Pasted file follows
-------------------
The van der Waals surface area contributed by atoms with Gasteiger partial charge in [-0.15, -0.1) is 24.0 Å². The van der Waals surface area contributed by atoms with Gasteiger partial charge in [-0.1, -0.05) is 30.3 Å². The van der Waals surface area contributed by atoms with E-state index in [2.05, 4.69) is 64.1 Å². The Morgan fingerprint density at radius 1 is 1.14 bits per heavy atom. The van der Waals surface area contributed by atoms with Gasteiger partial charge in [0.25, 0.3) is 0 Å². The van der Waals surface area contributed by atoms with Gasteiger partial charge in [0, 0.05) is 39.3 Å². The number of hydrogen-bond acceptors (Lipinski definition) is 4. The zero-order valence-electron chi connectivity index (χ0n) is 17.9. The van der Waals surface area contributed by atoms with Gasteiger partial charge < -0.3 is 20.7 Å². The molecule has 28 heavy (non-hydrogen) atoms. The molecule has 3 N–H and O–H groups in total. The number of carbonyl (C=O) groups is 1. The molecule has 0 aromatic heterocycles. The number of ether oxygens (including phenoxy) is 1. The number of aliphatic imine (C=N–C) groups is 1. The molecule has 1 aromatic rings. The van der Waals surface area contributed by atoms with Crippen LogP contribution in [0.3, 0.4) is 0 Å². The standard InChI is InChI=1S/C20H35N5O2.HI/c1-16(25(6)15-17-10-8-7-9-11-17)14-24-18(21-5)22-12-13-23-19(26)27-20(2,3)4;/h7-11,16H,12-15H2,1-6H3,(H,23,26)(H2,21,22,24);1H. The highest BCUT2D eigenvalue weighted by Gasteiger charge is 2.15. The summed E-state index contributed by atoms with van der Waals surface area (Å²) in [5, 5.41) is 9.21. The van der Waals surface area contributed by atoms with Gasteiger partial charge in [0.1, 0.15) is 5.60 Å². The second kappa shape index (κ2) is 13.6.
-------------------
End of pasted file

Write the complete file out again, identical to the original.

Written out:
The van der Waals surface area contributed by atoms with Gasteiger partial charge in [-0.15, -0.1) is 24.0 Å². The van der Waals surface area contributed by atoms with Gasteiger partial charge in [-0.1, -0.05) is 30.3 Å². The van der Waals surface area contributed by atoms with E-state index in [2.05, 4.69) is 64.1 Å². The Morgan fingerprint density at radius 1 is 1.14 bits per heavy atom. The van der Waals surface area contributed by atoms with Gasteiger partial charge in [0.25, 0.3) is 0 Å². The van der Waals surface area contributed by atoms with Gasteiger partial charge in [0, 0.05) is 39.3 Å². The number of hydrogen-bond acceptors (Lipinski definition) is 4. The zero-order valence-electron chi connectivity index (χ0n) is 17.9. The van der Waals surface area contributed by atoms with Gasteiger partial charge < -0.3 is 20.7 Å². The molecule has 28 heavy (non-hydrogen) atoms. The molecule has 3 N–H and O–H groups in total. The number of carbonyl (C=O) groups is 1. The molecule has 0 aromatic heterocycles. The number of ether oxygens (including phenoxy) is 1. The number of aliphatic imine (C=N–C) groups is 1. The molecule has 1 aromatic rings. The van der Waals surface area contributed by atoms with Crippen LogP contribution in [0.3, 0.4) is 0 Å². The standard InChI is InChI=1S/C20H35N5O2.HI/c1-16(25(6)15-17-10-8-7-9-11-17)14-24-18(21-5)22-12-13-23-19(26)27-20(2,3)4;/h7-11,16H,12-15H2,1-6H3,(H,23,26)(H2,21,22,24);1H. The highest BCUT2D eigenvalue weighted by Gasteiger charge is 2.15. The summed E-state index contributed by atoms with van der Waals surface area (Å²) in [5, 5.41) is 9.21. The van der Waals surface area contributed by atoms with Gasteiger partial charge in [0.1, 0.15) is 5.60 Å². The second kappa shape index (κ2) is 13.6.